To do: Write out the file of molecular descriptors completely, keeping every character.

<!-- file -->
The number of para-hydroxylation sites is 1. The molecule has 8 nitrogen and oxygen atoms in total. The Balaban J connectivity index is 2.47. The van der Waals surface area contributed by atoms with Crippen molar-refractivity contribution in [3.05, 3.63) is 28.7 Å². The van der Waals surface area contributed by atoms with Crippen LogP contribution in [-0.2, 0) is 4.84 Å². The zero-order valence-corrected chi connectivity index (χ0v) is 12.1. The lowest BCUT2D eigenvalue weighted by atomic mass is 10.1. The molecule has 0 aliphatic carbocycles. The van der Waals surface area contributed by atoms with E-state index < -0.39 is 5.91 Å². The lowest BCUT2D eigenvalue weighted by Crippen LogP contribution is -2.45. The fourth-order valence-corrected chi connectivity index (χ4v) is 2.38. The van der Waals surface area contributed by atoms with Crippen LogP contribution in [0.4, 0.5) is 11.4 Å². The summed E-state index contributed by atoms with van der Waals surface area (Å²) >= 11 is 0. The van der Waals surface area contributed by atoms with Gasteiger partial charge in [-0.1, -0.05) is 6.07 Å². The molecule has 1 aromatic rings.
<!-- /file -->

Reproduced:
The number of para-hydroxylation sites is 1. The molecule has 8 nitrogen and oxygen atoms in total. The Balaban J connectivity index is 2.47. The van der Waals surface area contributed by atoms with Crippen molar-refractivity contribution in [3.05, 3.63) is 28.7 Å². The van der Waals surface area contributed by atoms with Crippen LogP contribution in [-0.2, 0) is 4.84 Å². The zero-order valence-corrected chi connectivity index (χ0v) is 12.1. The lowest BCUT2D eigenvalue weighted by atomic mass is 10.1. The molecule has 0 aliphatic carbocycles. The van der Waals surface area contributed by atoms with E-state index < -0.39 is 5.91 Å². The lowest BCUT2D eigenvalue weighted by Crippen LogP contribution is -2.45. The fourth-order valence-corrected chi connectivity index (χ4v) is 2.38. The van der Waals surface area contributed by atoms with Crippen LogP contribution in [0.4, 0.5) is 11.4 Å². The summed E-state index contributed by atoms with van der Waals surface area (Å²) >= 11 is 0. The van der Waals surface area contributed by atoms with Gasteiger partial charge in [-0.1, -0.05) is 6.07 Å². The molecule has 1 aromatic rings.